“It sounds like an NAH situation because you’re both going through h**l. I hope she’s able to find an additional source of support, especially once the baby arrives.” – fix-me-in-45

“NAH. Y’all are doing your best.” – MontanaWildWilman

Others empathized but also encouraged the OP to help her friend expand her support circle.

“I sympathize with her not having much support, but I feel like she’s really taking advantage of this friendship and not considering your situation. Being a s**t friend, in short. NTA.” – -laughingfox

“I’m going to go ahead and say NTA. If she agreed to not talk about it for your personal mental health she shouldn’t. If she needs someone to talk to about it she can make another friend or hire a therapist. You were very open and honest with her and she is choosing to ignore your boundary.”

“She needs to understand that you are offering her all of the support you are able to, while keeping yourself mentally healthy.”

“Additionally, if she wanted to bring it up and was really really struggling she should ask you about it beforehand to give you some warning at least, rather than trying to slip it in.”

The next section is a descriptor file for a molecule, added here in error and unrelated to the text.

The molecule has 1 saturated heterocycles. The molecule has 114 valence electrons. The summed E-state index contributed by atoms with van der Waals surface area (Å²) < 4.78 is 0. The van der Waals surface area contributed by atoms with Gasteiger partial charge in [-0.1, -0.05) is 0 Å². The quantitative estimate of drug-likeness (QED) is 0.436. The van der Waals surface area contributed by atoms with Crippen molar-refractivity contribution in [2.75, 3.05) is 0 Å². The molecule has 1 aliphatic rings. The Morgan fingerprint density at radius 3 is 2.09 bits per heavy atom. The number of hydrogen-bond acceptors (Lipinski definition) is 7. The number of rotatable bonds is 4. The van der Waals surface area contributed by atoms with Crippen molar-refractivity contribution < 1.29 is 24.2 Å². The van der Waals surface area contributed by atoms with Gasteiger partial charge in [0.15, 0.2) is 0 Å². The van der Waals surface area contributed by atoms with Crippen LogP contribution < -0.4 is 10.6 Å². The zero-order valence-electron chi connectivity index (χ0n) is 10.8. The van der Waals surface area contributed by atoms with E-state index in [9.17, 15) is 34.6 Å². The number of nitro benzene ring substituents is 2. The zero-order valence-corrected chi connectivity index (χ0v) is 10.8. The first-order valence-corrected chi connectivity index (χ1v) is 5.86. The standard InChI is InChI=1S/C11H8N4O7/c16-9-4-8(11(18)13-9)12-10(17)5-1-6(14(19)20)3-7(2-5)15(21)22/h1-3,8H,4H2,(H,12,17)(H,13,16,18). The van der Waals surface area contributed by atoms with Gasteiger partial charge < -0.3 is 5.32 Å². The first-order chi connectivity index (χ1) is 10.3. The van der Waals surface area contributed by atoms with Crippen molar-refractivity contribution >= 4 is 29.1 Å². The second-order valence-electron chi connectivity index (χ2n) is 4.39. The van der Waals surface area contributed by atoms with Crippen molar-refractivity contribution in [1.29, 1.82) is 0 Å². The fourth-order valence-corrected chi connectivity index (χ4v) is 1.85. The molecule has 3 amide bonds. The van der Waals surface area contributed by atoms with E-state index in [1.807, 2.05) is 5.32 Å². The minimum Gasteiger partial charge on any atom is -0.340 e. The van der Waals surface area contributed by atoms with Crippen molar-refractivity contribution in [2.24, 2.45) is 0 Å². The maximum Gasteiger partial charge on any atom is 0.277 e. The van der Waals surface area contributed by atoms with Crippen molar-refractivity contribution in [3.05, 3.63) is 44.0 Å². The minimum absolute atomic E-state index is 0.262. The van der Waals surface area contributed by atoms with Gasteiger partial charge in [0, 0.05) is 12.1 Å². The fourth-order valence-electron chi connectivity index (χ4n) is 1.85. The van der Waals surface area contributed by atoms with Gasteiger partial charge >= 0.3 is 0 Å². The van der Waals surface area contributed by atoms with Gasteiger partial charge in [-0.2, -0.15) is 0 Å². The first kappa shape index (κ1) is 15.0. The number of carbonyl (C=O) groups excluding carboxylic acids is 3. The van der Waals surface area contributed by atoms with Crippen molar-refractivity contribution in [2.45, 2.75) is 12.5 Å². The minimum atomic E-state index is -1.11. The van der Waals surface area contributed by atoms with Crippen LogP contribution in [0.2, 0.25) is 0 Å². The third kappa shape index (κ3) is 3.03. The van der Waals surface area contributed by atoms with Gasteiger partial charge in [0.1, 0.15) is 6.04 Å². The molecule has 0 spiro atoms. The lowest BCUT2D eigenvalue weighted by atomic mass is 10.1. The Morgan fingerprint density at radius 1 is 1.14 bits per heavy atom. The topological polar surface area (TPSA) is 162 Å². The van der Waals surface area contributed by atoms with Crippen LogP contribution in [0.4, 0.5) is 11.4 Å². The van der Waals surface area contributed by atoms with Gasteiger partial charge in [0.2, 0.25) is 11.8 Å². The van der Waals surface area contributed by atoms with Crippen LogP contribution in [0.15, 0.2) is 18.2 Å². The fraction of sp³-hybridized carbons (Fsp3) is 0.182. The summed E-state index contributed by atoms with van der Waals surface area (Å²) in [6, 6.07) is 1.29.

“It just sounds like a hard situation all around. I’m sorry you have to go through it. Maybe someone (i.e., her husband) needs to have a chat with those parents and snap them back into reality, so they can still spend some time with their kid.” – Ordinary-Raccoon-534

“I understand that you want to support her, but you can’t provide the full support system that she needs all by yourself. That can be said for LOTS of people, not just people going through what the two of you are. She should not be depending on you alone, so hopefully she will take you up on the therapist.”